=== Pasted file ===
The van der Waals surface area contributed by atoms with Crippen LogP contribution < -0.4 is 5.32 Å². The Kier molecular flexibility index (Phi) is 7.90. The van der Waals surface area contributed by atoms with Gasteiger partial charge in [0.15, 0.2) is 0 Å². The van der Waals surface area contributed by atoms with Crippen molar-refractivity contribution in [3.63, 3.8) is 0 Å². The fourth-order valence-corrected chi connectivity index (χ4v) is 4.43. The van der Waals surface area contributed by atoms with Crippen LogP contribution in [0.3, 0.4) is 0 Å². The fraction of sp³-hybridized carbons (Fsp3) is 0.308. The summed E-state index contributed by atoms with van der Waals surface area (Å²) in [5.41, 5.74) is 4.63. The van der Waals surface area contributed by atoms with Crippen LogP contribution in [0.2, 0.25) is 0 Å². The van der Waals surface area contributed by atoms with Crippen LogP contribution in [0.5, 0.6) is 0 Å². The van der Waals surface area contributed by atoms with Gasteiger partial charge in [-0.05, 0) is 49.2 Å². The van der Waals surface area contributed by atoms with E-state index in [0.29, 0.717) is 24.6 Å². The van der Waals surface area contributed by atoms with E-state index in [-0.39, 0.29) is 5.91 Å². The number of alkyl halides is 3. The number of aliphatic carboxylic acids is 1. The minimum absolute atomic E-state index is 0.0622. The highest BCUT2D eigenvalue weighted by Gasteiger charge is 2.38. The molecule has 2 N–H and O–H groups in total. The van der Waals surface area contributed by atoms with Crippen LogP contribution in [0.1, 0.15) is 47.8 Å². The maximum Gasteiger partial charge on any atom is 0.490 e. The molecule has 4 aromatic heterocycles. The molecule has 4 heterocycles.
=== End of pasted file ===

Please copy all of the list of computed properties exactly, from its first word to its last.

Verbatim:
The van der Waals surface area contributed by atoms with Crippen LogP contribution < -0.4 is 5.32 Å². The Kier molecular flexibility index (Phi) is 7.90. The van der Waals surface area contributed by atoms with Gasteiger partial charge in [0.15, 0.2) is 0 Å². The van der Waals surface area contributed by atoms with Crippen molar-refractivity contribution in [3.63, 3.8) is 0 Å². The fourth-order valence-corrected chi connectivity index (χ4v) is 4.43. The van der Waals surface area contributed by atoms with Crippen LogP contribution in [0.3, 0.4) is 0 Å². The fraction of sp³-hybridized carbons (Fsp3) is 0.308. The summed E-state index contributed by atoms with van der Waals surface area (Å²) in [5.41, 5.74) is 4.63. The van der Waals surface area contributed by atoms with Crippen LogP contribution in [0.2, 0.25) is 0 Å². The van der Waals surface area contributed by atoms with Crippen LogP contribution in [0.5, 0.6) is 0 Å². The van der Waals surface area contributed by atoms with Gasteiger partial charge in [-0.05, 0) is 49.2 Å². The van der Waals surface area contributed by atoms with E-state index in [0.29, 0.717) is 24.6 Å². The van der Waals surface area contributed by atoms with E-state index in [-0.39, 0.29) is 5.91 Å². The number of alkyl halides is 3. The number of aliphatic carboxylic acids is 1. The minimum absolute atomic E-state index is 0.0622. The highest BCUT2D eigenvalue weighted by Gasteiger charge is 2.38. The molecule has 2 N–H and O–H groups in total. The van der Waals surface area contributed by atoms with Crippen LogP contribution in [0.1, 0.15) is 47.8 Å². The maximum Gasteiger partial charge on any atom is 0.490 e. The molecule has 4 aromatic heterocycles. The molecule has 4 heterocycles.